The declines in owner spending on home improvements will moderate through the end of this year and first half of 2010 according to the Leading Indicator of Remodeling Activity (LIRA), released Oct. 15 by the Remodeling Futures Program at the Joint Center for Housing Studies of Harvard University.
The indicator suggests the remodeling industry is turning a corner. Annual spending levels should start to rise in the beginning of next year causing year-over-year declines to shrink to 8.9 percent by the second quarter of 2010.
"Remodeling spending by homeowners shows early signs of stabilization," says Nicolas P. Retsinas, director of the Joint Center for Housing Studies. "While the housing recovery has been erratic, a strengthening economy could produce spending increases on home improvement projects by the second quarter of next year."
Some positive signs for the industry are emerging.
"Favorable financing costs - for those households with access to credit - and a pickup in homes sales are producing more opportunities for home improvement projects," says Kermit Baker, director of the Remodeling Futures Program at the Joint Center for Housing Studies. Several factors, however, still impede remodeling growth. "A generally weak housing market with unstable prices, near record levels of foreclosures, and other distressed sales are discouraging households from undertaking nonessential remodeling projects."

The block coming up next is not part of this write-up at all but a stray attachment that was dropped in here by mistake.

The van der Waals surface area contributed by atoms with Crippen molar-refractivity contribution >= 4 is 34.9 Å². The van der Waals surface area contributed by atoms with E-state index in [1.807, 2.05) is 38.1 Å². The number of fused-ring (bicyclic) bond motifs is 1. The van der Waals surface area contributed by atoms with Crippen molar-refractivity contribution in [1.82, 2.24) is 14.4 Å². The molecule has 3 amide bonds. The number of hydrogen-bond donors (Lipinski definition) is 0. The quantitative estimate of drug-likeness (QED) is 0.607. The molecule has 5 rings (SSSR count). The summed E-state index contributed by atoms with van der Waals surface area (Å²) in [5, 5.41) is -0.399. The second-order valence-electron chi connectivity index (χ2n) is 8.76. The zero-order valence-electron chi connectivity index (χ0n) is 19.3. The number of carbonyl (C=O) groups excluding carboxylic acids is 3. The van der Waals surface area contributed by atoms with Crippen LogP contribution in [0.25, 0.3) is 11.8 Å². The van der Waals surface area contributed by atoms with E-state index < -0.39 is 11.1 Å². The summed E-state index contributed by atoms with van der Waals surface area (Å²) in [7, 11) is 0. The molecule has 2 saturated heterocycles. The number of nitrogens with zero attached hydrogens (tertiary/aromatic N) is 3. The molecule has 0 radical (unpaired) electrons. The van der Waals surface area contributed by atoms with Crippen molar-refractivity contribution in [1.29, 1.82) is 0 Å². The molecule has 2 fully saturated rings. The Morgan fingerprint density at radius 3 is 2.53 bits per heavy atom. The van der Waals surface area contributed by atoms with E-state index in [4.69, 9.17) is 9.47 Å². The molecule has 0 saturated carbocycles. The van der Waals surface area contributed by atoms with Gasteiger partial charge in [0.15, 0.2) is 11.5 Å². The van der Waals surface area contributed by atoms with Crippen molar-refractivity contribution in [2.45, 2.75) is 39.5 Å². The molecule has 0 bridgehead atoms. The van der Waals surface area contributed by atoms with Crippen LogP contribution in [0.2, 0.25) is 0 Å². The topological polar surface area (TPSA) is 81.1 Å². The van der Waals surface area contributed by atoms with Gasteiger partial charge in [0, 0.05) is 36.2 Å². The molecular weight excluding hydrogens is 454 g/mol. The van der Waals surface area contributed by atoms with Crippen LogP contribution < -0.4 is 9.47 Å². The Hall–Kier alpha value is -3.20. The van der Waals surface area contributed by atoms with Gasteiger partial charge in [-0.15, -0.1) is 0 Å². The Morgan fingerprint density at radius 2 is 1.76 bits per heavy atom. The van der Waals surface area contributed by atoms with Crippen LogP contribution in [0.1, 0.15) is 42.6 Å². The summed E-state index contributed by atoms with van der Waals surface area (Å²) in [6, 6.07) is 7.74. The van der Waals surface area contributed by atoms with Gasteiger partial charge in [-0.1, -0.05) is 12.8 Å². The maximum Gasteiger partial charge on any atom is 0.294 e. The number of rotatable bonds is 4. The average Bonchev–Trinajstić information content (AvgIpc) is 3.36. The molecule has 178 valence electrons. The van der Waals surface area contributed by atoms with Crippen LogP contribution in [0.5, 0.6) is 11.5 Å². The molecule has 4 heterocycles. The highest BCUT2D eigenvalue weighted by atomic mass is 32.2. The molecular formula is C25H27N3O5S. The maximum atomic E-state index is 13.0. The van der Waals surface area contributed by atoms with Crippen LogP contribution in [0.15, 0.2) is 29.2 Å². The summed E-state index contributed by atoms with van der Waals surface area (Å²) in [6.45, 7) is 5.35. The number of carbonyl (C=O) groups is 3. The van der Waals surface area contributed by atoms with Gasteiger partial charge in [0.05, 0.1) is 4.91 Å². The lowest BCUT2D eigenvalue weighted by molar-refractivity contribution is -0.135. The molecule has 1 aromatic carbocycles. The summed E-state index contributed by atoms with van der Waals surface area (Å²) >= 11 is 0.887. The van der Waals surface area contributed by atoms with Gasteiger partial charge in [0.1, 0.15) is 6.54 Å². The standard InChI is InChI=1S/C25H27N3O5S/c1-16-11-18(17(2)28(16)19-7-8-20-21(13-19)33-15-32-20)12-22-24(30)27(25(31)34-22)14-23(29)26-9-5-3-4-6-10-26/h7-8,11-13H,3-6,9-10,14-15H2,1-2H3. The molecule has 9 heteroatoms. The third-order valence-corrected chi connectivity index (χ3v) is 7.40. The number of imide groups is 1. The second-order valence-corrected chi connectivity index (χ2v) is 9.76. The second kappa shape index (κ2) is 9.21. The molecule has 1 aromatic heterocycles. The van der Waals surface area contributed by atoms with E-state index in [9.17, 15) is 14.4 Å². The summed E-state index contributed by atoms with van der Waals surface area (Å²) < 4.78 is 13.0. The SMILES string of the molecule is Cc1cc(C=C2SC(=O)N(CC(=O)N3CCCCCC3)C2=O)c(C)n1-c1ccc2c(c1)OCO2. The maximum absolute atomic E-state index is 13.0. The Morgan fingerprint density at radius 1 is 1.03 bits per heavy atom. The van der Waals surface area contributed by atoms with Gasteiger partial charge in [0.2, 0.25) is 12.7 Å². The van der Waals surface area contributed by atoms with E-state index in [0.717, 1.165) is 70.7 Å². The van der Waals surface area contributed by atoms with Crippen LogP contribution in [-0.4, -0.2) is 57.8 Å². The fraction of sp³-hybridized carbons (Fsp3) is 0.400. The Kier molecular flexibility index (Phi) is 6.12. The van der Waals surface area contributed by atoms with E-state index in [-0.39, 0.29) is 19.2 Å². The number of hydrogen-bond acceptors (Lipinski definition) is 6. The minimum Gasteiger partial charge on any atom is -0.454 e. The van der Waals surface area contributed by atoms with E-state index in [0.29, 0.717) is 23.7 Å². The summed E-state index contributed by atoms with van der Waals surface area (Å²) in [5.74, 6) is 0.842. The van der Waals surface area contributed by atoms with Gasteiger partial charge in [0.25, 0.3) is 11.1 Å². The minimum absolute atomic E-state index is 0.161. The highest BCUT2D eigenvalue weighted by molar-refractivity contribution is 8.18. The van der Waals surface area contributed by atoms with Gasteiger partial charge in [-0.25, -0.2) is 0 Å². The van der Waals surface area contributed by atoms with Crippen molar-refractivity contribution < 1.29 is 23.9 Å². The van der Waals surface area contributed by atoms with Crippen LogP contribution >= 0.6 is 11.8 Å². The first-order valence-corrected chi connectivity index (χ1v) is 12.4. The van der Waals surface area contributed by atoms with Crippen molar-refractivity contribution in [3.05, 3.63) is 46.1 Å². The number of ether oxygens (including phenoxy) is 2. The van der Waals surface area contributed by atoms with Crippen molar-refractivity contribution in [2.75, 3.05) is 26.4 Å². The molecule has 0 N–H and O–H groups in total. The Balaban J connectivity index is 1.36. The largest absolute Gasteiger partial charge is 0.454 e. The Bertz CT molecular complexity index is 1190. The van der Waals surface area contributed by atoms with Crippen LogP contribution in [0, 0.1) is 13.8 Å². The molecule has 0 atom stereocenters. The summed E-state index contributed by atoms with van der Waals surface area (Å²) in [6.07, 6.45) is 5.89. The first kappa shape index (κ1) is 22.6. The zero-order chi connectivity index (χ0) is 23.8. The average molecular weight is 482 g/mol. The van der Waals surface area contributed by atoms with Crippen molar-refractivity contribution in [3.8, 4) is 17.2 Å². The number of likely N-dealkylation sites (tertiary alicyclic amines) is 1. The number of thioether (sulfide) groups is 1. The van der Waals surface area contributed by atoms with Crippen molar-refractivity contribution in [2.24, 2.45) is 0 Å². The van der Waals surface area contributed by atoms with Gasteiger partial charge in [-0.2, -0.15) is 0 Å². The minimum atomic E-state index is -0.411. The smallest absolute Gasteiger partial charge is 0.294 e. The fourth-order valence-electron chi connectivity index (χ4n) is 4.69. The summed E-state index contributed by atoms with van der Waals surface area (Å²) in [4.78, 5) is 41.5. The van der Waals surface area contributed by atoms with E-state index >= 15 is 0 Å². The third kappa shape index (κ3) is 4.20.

The LIRA is designed to estimate national homeowner spending on improvements for the current quarter and subsequent three quarters. The indicator, measured as an annual rate of change of its components, provides a short-term outlook of homeowner remodeling activity and is intended to help identify future turning points in the business cycle of the home improvement industry.
The LIRA is released by the Remodeling Futures Program at the Joint Center for Housing Studies of Harvard University in the third week after each quarter's closing. The next LIRA release date is Jan. 15.
For information, visit www.jchs.harvard.edu.